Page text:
In October 2016, Appeals revised its Internal Revenue Manual (IRM) guidance to encourage the inclusion of Counsel and Compliance in conferences (IRM 126.96.36.199.4). Beyond my own misgivings, this emphasis generated substantial uneasiness within the tax practitioner community.
The advocate states in the current environment, it is critical for the IRS to direct its resources where they have the greatest positive effect on achieving tax compliance, particularly voluntary tax compliance. Over the long run, voluntary compliance is the least expensive form of compliance to maintain. It is also the least burdensome from the taxpayer’s perspective. Importantly, voluntary tax compliance is heavily linked to customer service and the customer experience.
Recently, the IRS provided its response to my Most Serious Problem addressing EITC issues in the 2017 Annual Report to Congress. I want to reiterate my recommendation that the IRS should provide a dedicated toll-free Extra Help telephone line for EITC taxpayers.I’ve made similar recommendations here, here, and here. The IRS has not agreed to implement my recommendation. Instead, the IRS responded to my latest recommendation by saying, in part: Read More
My June Report to Congress included an Area of Focus entitled: “The IRS Has Expanded Its Math Error Authority, Reducing Due Process for Vulnerable Taxpayers, Without Legislation and Without Seeking Public Comments.” The post-processing math error issue came up after a report by the Treasury Inspector General for Tax Administration (TIGTA) said the IRS improperly paid refundable credits, including the Earned Income Tax Credit (EITC), to those filing 2016 returns with taxpayer identification numbers (TINs) (e.g., Social Security Numbers) that were issued after the due date of the returns. TINs are long strings of numbers that can easily contain typos. The IRS committed to “evaluate this population for inclusion in the appropriate post-refund treatment program.” Perhaps because it costs $1.50 to resolve an erroneous EITC claim using automated math error authority (MEA) compared to $278 for an audit (according to TIGTA), the Wage and Investment Division (W&I) planned to use MEA to recover these credits in 2018.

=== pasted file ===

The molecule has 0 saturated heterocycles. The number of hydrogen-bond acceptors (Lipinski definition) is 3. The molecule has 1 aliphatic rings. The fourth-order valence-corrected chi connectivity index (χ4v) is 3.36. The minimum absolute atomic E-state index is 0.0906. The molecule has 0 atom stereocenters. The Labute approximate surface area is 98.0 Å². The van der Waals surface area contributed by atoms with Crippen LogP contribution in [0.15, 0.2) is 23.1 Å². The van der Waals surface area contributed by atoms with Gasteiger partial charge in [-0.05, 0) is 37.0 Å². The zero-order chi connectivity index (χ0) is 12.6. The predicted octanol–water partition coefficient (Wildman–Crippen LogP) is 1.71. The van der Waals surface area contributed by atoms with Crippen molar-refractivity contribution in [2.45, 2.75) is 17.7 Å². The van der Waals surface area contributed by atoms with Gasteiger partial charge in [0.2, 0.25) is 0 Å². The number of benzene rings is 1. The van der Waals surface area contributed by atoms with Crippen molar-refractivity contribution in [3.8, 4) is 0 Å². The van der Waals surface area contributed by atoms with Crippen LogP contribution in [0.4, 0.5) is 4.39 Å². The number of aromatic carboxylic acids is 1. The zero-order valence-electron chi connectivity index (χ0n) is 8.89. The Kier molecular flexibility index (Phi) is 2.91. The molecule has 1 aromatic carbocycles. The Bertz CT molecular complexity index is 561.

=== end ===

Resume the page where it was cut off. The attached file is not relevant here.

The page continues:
I asked Counsel about the legality of using MEA to disallow credits long after the IRS had processed the returns (i.e., post-processing) and paid them. Counsel responded on April 10, 2018, with a Program Manager Technical Advice (PMTA) that approved the practice (here). It concluded there were no due process concerns. This blog explores the due process that the government may be constitutionally required to provide before recovering EITC from those who depend on it to survive.
The IRS offers a First Time Abatement (FTA) program that is intended to be, and often is, taxpayer-favorable. Nevertheless, as currently implemented, the FTA sometimes overrides the reasonable cause abatement and disadvantages taxpayers. The scope of this problem will increase dramatically if the IRS follows through with its current proposal to automatically apply the FTA. In this week’s blog, I will focus on how this systemic FTA would be implemented, how it would essentially write the reasonable cause abatement out of the law, and how a revised approach would allow taxpayers to enjoy the intended benefits of both abatements.